Coronavirus Pandemic: [MM1] [GU2] In December 2019, severe acute respiratory syndrome-coronavirus-2 (SARS-CoV-2), a novel coronavirus, started an outbreak of pneumonia, which rapidly spread worldwide. According to several studies published in reputed scientific journals, the virus is detectable in the air for up to three hours, up to 24 hours on cardboard, and up to 2-3 days on plastic and stainless steel. Microbe Investigations Switzerland (MIS) provides testing services to determine the antiviral property of a surface (Glass, steel, leather, fabrics, paper, ceramics, etc) or liquid (antiviral compounds, disinfectants, etc.) against SARS-CoV-2 and many other viruses.

Since the onset of the COVID-19 pandemic, the number of cases has peaked and dropped several times. Each time Coronavirus infection has peaked, it is associated with the emergence of new variants of the SARS-CoV-2 virus. These new variants have hindered the efforts of vaccines and other therapeutic developments. Depending on the ease of transmission of the virus, severity of the disease, escape the body’s immune response, a new variant is classified as Variant of Interest (VOI) or Variant of Concern (VOC).

VOCs spread more easily, cause more severe disease, escape the body’s immune response, change the clinical presentation, or decrease the effectiveness of known tools such as public health measures, diagnostics, treatments, and vaccines. Omicron, a new VOC of SARS-CoV-2 has resulted in an exponential increase in the number of cases in many countries.

WHO label  Earliest documented samples Date of designation 
Alpha  United Kingdom,  
Beta  South Africa,  
Gamma  Brazil,  
Delta  India,  
VOI: 4-Apr-2021 
VOC: 11-May-2021
Omicron* Multiple countries, Nov-2021 VUM: 24-Nov-2021 VOC: 26-Nov-2021

        Table 1: Different VOC in circulation

Also Read: Top Facts about the JIS L 1902 Test Method

Omicron (Variant B.1.1.529)

What do we know so far?

On November 24, 2021, South Africa reported the identification of a new SARS-CoV-2 variant, B.1.1.529, to the WHO and it was classified as VOC by WHO on 26 November 2021. The variant has many mutations, especially in the spike protein, which means the virus acts differently from other variants that are circulating. Initial screenings of infections by the omicron variant suggest that most cases are without any symptoms. The severity of illness is low with people recovering from the infection quickly compared to the infection from other corona virus variants reported previously. Other clinical finding, such as hospitalization and respiratory support associated with previous variants, are not usually seen with the omicron variant.

Transmissibility: Previously circulating coronavirus variants are relatively less transmissible compared to the omicron variant. The doubling time is short, as evident from the sudden exponential rise in the number of cases across the world.

Potential for immune escape: Immune response by vaccination or from previous infection by other circulating variants of SARS-CoV-2 seems to give lowcross-protection against the omicron variant. Hence, experts believe a booster dose might enhance the protection against omicron. However, some of the vaccine manufacturing companies, such as Pfizer are making changes in their available vaccine, so as to give protection against the omicron variant.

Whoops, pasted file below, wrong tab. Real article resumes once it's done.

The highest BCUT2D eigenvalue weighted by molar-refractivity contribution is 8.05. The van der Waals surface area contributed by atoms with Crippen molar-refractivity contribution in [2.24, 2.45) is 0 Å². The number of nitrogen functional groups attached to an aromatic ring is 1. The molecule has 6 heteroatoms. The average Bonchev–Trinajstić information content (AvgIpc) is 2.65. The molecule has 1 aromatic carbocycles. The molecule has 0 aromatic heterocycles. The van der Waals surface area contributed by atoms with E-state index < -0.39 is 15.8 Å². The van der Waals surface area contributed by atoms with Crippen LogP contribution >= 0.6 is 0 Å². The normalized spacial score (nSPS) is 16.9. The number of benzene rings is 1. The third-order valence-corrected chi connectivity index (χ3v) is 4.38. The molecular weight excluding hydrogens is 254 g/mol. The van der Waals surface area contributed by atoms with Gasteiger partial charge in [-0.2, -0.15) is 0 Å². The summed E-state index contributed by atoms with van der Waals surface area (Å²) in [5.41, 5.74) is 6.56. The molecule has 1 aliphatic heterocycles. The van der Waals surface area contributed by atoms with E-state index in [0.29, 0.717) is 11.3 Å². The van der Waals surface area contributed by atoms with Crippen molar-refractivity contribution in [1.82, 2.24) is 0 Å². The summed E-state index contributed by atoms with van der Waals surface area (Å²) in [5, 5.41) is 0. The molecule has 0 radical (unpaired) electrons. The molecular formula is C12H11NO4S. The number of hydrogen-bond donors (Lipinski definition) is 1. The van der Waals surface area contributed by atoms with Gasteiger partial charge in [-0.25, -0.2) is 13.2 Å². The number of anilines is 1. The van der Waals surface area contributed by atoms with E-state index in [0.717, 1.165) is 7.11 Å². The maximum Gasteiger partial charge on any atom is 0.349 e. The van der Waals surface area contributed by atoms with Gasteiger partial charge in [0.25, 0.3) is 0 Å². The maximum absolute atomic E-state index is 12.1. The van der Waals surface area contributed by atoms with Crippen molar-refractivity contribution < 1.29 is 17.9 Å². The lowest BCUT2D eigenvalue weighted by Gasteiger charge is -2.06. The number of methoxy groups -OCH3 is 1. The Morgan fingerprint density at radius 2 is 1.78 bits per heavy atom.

Omicron new variants: BA.4, BA.5, BF.7 and XBB.1.5

More than two years into the COVID-19 pandemic and, yet we don’t see the end of it. The healthcare systems of most developed countries have been stretched to their limit and often overwhelmed to contain the spread of the new strains (Omicron BA.4, BA.5, BF.7, XBB. 1.5) of SARS-COV-2.  Every few weeks there is a new variant identified, better at escaping the existing immune response of SARS-COV2 and potential to cause reinfections. Overall, the governing bodies around the world don’t have a clear answer to the ongoing challenges except for more booster doses to keep the immune response high enough to prevent reinfection from the ever-evolving Omicron variants (BA.4, BA.5, BF.7, XBB. 1.5). 

Every new variant of Omicron has some modifications that enable the virus to behave differently than the other variant. Hence, it’s very important that the existing and the new disinfectants or antivirals are tested against the circulating variants of Omicron variants (BA.4, BA.5, BF.7, XBB. 1.5).

Also Read: The ISO 21702 Test Method Explained 

How can Microbe Investigations (MIS) help you?

Microbe Investigations can test your products Liquids (paints, sanitizers, disinfectants), hard surfaces (glass, ceramic, plastics), soft surfaces (textiles, films etc.) using the following viruses: SARS-CoV-2, and it select variants oc43 Beta Coronavirus, Human Coronavirus (229E), Influenza A (H1N1), Influenza A (H3N2). The booking process is rapid and straightforward. We will perform the test and submit the report on your preferred date.

We offer a range of antiviral tests including the standard methods ISO 18184, ISO 21702, and EN 14476. For more information and to book a test, please reach out to us. We are happy to help!

Founded in 2012 by a group of ETH researchers in the Institute of Food, Nutrition, and Health at ETH Zürich, MIS is a spin-off company of the Swiss Federal Institute of Technology in Zürich.



Antibacterial Test | Antiviral Test | ASTM E2149 | AATCC 100 | JIS Z 2801 | JIS L 1902 | EN 1276 | ISO 21702 | ISO 18184 | EN 14476 | ISO 22196 | ISO 20743 | ISO 17299-3 | Arm in Cage Test | Room Test | Tunnel Test | Olfactometer Test | Tick Repellent Test | Minimum Inhibitory Concentration Test | Zone of Inhibition Test | ISO 846 | ASTM E2180 | ASTM D7907-14 | ASTM E3031 | AATCC 147 | AATCC 30 | ASTM G21 | ASTM G29 | EN 16615 | EN 13697 | JIS L 1922


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